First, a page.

• Submitted by joe smith on 04/24/2020 - 10:24 am.

      Barry, did the graphs show healthy 42 year olds (average age of workforce) have almost a 0% chance of dying from COVID 19? Did the graphs show average age of folks dying from COVID 19 being 86+, with underlying health issues? Did the graphs show you long term care facilities are where most deaths are happening?
      Just wondering what those beautiful charts actually said.

      • Submitted by Pat Berg since 2011 on 04/24/2020 - 10:39 am.

        No, Governor Walz doesn’t utilize “die for the Dow” graphics (or that philosophy, either, thank goodness!).

        • Submitted by joe smith on 04/24/2020 - 11:06 am.

          Pat, those are all facts,,!! Why would you not inform the public, who you work for, who is dying and at risk from this Virus.? The headline here at Minnpost usually reads age of those who died from COVID 19, how many were in long term care (21 out of yesterday’s 22) and actual facts about who is at risk, thank you Minnpost. To not include these FACTS, in a presentation to Minnesotans, is dereliction of the duty of the Governor to inform citizens and calm all of the irrational fears being thrown out there.

          Just an FYI, six states have well over half of the deaths and cases of Coronavirus in the USA. With 50 states in the union, I wonder how a “one size fits all” big Govt mandate fits that model?

          • Submitted by BK Anderson on 04/24/2020 - 02:48 pm.

            “one size fits all”

            You might note that today’s update indicates that Walz’s relaxation of restrictions departs from the the recommended federal “guidelines”, so the demonic Blue State lib’ruls are not following a one size fits all model. (While I acknowledge that the ignoramus Trump works daily to make whatever his “administration” is requesting as incoherent as possible!)

            That Walz can implement less restrictive conditions than the CDC urges, yet still earn your disapproval makes clear your objections come from a purely partisan perspective. Nothing Walz could do would satisfy you, short of totally accede to your (reckless and ill-informed) demands.

          • Submitted by Linda Maki on 04/24/2020 - 03:17 pm.

            Agree completely, Joe. No one wants to address the pink elephant in the room— it is those in long-term care that are dying at crazy rates. Many have DNR’s and cannot be brought into the hospital for the care they need. They die alone in the nursing homes. THAT is where the resources and the focus need to be. Not on the VERY few who get this virus and survive.

            • Submitted by Matt Haas on 04/24/2020 - 05:17 pm.

              By doing what exactly? You plan on asking the care staff to sequester with the residents, hermetically seal the facilities like some erstwhile biodome? The problem with the “protect the vulnerable” argument is that there isn’t any rational way to do that, and even of there were, folks like you and Mr. Smith would insist that someone else pay for it. What you fail to understand is that no one, NO ONE, believes that anyone arguing to “Liberate Minnesota” acts in good faith, what is understood is that theargument is nothing more than shorthand for the usual raft of conservative ideals, and serves no one but they who argues it, and those of exactly the same ideology. You have zero credibility, and expect everyone else to share in your distrust of all things government, when in fact, very few do.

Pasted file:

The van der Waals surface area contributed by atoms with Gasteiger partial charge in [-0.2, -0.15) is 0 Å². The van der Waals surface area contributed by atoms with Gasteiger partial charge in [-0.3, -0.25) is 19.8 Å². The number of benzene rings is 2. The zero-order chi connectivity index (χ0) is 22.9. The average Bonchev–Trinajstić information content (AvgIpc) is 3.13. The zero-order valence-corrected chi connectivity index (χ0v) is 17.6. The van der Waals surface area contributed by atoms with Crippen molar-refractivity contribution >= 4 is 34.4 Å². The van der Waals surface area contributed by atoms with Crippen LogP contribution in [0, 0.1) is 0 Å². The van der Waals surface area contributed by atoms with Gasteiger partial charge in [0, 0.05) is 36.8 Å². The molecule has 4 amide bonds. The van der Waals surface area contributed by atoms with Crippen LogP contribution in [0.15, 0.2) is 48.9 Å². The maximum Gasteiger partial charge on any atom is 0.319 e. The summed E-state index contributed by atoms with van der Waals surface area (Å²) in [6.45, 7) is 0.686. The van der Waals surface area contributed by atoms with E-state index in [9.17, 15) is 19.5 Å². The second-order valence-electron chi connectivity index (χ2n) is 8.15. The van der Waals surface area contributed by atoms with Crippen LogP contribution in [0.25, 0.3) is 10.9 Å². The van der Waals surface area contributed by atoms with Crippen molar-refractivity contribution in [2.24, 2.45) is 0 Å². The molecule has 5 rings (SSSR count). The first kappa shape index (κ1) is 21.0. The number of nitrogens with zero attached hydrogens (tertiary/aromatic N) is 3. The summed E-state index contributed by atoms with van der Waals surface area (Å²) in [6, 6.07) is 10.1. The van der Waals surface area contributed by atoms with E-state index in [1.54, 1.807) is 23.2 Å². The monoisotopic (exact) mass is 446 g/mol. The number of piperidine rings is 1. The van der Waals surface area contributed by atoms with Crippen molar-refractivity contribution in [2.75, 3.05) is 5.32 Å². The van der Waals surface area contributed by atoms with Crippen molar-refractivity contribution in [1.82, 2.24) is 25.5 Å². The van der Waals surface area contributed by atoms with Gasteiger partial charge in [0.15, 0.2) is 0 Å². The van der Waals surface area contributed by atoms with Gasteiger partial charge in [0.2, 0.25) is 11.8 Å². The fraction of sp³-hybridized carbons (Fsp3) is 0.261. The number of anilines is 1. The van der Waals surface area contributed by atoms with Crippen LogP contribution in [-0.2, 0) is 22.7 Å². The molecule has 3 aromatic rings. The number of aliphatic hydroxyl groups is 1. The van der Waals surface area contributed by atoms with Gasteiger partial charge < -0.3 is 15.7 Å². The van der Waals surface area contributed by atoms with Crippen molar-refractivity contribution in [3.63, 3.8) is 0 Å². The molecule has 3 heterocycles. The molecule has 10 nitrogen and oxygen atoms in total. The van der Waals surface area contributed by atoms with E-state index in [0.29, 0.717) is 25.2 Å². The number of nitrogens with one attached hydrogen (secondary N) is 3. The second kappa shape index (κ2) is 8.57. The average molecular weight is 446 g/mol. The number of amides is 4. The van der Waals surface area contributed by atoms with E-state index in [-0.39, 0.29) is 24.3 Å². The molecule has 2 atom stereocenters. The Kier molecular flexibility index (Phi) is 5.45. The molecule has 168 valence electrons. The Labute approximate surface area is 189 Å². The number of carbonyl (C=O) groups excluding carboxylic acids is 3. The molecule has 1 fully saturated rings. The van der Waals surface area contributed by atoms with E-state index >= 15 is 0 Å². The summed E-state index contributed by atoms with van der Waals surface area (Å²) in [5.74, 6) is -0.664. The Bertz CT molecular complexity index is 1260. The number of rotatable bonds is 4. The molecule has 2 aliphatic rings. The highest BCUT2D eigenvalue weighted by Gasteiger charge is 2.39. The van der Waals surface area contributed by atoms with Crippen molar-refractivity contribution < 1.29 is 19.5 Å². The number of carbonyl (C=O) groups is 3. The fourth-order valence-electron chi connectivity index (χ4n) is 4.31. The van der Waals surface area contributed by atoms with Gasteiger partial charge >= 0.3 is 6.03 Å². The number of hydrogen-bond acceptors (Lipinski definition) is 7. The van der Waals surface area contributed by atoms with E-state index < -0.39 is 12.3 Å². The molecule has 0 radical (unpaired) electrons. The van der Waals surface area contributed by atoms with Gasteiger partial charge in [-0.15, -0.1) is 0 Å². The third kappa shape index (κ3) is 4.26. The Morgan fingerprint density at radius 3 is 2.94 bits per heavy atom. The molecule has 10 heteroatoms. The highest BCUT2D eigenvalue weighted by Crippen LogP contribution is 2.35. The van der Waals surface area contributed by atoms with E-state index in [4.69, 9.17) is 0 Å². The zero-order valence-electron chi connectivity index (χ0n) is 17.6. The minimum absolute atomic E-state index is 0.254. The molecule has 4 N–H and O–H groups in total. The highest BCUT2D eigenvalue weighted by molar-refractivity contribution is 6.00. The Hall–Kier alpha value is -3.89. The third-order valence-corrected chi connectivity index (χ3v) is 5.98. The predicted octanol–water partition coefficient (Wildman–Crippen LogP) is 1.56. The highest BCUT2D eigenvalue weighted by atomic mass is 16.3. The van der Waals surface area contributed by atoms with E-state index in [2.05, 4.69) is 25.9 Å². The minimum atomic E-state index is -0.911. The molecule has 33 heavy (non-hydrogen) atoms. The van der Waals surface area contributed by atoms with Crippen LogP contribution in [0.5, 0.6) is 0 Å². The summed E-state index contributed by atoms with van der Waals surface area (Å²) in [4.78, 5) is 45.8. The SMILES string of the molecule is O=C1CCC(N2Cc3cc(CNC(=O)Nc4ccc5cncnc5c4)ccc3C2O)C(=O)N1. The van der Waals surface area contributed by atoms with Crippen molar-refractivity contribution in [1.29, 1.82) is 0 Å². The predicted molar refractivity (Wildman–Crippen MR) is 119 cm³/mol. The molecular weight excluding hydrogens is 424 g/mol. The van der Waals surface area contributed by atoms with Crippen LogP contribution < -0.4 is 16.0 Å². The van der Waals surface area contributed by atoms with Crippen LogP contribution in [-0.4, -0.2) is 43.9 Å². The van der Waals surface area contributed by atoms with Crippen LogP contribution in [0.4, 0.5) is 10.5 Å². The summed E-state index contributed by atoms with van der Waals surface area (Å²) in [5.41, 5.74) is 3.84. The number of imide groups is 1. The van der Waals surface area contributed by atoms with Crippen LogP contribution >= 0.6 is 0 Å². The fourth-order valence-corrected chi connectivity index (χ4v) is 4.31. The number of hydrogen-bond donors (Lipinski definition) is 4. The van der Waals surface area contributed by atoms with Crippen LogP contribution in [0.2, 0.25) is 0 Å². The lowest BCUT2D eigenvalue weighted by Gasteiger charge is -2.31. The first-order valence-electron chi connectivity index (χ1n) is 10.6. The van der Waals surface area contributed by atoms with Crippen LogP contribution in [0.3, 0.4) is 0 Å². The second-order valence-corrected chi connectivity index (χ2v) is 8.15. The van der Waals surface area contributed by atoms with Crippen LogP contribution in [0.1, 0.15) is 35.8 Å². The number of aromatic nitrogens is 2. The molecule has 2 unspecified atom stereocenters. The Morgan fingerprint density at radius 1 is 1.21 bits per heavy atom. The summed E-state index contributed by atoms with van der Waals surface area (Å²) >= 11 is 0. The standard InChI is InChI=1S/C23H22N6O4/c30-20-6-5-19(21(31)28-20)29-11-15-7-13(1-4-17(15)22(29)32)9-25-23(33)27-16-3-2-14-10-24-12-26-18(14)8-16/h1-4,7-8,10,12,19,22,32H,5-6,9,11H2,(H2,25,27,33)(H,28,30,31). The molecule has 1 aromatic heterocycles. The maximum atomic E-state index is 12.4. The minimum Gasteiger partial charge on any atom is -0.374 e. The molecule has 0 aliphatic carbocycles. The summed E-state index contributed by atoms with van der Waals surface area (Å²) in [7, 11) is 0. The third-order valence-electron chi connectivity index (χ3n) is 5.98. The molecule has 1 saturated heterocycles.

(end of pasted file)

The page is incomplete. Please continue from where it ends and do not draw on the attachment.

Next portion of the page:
• Submitted by Gene Nelson on 04/24/2020 - 11:18 am.

        Do you realize Joe, that people of all ages are having issues with this virus. Yes, the elderly and those who have health issues are the most susceptible but you appear to be ignoring how many healthy individuals are suffering. Did you read about the Ironman competitor who barely survived? Have you read about other healthy individuals who got it?
        This is a nasty virus from which we have no immunity. We need to be careful.

        • Submitted by joe smith on 04/24/2020 - 12:01 pm.

          Gene, people get sick from flu and pneumonia every Dec-April, every year. Do we shut down the economy and United States? S Dakota didn’t shut down and I don’t see an epidemic there. The numbers are coming in showing most folks who have antibodies to COVID 19, indicating they had the disease (that is what the experts are saying, not sure about that), never had any symptoms. That shows this Virus passes through most folks, without underlying health issues, with little to no symptoms. New studies from Stanford is showing this now.
          This virus latches on to folks with compromised lungs, or obese and with poor immune systems, those folks need to be protected, not the healthy folks. That is the facts, nobody said some wouldn’t get sick. Shutting down the economy because some will have fever, chills and diarrhea but will not die for an entire country and world is plain stupid! Are you prepared to shut down again next fall when this or another flu Virus comes along?

          • Submitted by Gene Nelson on 04/24/2020 - 12:33 pm.

            Joe…one case in early January…today almost 900,000 infected with over 50,000 deaths. If it isn’t already, it’s will be the leading cause of death in just a few short months.

            • Submitted by Tom Anderson on 04/26/2020 - 08:39 pm.

              Wow! 5% death rate. I doubt that that will be the figure six months from now but it should be acted upon since we know it is true now.

          • Submitted by BK Anderson on 04/24/2020 - 12:41 pm.